The Three Johns – Volume (Buried Treasure)

Posted by vibrations on 06-09-15

The Three Johns emerged from the fertile post punk/art college/politics scene in Leeds at the start of the 80’s, and released their last album in 1990, although they effectively became a part time concern from 1986/7. This three CD retrospective compiles everything (two albums and 11 singles and EP’s) the band released from its inception to 1988.

 The early singles (‘English White Boy Engineer’, ‘Pink Headed Bug’ and ‘Men Like Monkeys’) may have sounded fresh and challenging in the early 80’s but in truth they haven’t aged well, and in retrospect are mainly the sound of a band experimenting largely for the sake of it. But thank fuck they persisted, because by 1983 the band had figured out how to channel primitive, raw rock n roll and blues through the same kind of cultural filter Don Van Vliet used to parse his art into his Captain Beefheart persona without, crucially, sounding anything other than utterly contemporary. The single that introduced the new tooled up and buzzin’ version of the Johns was ‘AWOL’, a song that still struts around like it owns the place, Langford’s guitar spitting sharp chords and slashes of feedback, John (Paul really, but, y’know?) Brennan’s bass giving a loaded and searching bottom end, and Hyatt already spouting a voice that’s part growl, part yelp and part warble that’s to become such a distinctive part of the band’s sound. Setting another marker, the lyrics dip in and out of sense, caricature and a freewheeling mash up of associations and images that set up the aural equivalent of an abstract painting. Support track ‘Rooster Blue’ is a deranged headlong blues that sails about as close to Beefheart as you can get without being sued. What the band do quite brilliantly is take the musical and vocal tropes, mannerisms and conventions of rock n roll, bend them out of shape with punk sensibilities and inject healthy doses of social and political commentary AND a huge dollop of wide eyed, hysterical FUN. At times it teeters on the edge of parody but it works, brilliantly.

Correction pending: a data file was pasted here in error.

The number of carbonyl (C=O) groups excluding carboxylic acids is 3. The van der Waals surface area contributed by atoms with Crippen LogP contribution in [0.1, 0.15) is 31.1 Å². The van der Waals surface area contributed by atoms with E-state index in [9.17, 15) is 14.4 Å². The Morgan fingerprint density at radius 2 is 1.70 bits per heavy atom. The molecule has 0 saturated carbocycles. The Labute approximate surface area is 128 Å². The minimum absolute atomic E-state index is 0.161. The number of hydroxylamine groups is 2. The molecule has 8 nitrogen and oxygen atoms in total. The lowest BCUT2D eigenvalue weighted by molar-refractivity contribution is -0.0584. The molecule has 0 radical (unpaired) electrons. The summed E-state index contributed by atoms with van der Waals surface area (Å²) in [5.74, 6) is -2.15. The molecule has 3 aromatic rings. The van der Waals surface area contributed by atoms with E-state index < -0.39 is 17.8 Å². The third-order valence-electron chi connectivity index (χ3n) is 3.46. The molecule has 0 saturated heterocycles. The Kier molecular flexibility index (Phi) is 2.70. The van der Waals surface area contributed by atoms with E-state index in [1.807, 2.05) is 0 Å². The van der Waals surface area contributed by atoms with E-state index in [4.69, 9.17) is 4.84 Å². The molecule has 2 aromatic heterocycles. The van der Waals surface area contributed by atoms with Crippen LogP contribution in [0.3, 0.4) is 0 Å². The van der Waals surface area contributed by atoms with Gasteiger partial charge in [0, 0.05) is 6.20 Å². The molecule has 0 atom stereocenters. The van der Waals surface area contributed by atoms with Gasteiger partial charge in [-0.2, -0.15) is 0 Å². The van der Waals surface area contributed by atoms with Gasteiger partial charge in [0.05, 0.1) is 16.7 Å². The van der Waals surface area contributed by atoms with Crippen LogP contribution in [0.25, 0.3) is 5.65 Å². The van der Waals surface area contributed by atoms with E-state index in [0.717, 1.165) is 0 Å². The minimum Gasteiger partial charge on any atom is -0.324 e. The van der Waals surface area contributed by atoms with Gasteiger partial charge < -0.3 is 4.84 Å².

The band’s debut album Atom Drum Bop followed in 1984 and from start to finish it’s suffused with the same hysterical delight of a band writing and playing songs that they just know are the product of some kind of shamanistic communion with The Gods of Rock n Roll. Opening track ‘Teenage Nightingales To Wax’ manages to be an anthem to the exercise of the imagination and energy while making no sense whatsoever; ‘Do Not Cross the Line’ simply maps a train journey to all points of the compass and manages to be about a nation in the grip of industrial turmoil (the miner’s strike of 1984-5) without mentioning politics once; and ‘Dr Freedom’ and ‘The Devil’s Music’ wallow in invigorating punked up blues. The whole album still sounds vital, alive and onto something even 30 years later and if you don’t own this album then you bloody well should.